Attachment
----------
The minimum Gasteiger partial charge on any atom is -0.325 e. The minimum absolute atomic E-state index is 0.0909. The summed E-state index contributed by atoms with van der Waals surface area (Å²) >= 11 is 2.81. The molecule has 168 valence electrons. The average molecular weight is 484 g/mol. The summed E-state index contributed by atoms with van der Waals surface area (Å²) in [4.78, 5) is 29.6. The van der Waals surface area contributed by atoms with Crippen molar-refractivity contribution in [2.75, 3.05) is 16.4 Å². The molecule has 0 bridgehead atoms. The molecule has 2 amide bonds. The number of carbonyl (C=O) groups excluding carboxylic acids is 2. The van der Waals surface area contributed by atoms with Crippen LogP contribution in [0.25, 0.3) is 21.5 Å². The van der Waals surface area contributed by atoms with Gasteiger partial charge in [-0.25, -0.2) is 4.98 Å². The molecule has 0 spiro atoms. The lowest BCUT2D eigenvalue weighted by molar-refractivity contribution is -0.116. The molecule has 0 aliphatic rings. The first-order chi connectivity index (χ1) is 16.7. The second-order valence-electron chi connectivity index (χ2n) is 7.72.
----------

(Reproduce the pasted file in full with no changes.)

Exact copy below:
The minimum Gasteiger partial charge on any atom is -0.325 e. The minimum absolute atomic E-state index is 0.0909. The summed E-state index contributed by atoms with van der Waals surface area (Å²) >= 11 is 2.81. The molecule has 168 valence electrons. The average molecular weight is 484 g/mol. The summed E-state index contributed by atoms with van der Waals surface area (Å²) in [4.78, 5) is 29.6. The van der Waals surface area contributed by atoms with Crippen molar-refractivity contribution in [2.75, 3.05) is 16.4 Å². The molecule has 0 bridgehead atoms. The molecule has 2 amide bonds. The number of carbonyl (C=O) groups excluding carboxylic acids is 2. The van der Waals surface area contributed by atoms with Crippen LogP contribution in [0.25, 0.3) is 21.5 Å². The van der Waals surface area contributed by atoms with Gasteiger partial charge in [-0.25, -0.2) is 4.98 Å². The molecule has 0 spiro atoms. The lowest BCUT2D eigenvalue weighted by molar-refractivity contribution is -0.116. The molecule has 0 aliphatic rings. The first-order chi connectivity index (χ1) is 16.7. The second-order valence-electron chi connectivity index (χ2n) is 7.72.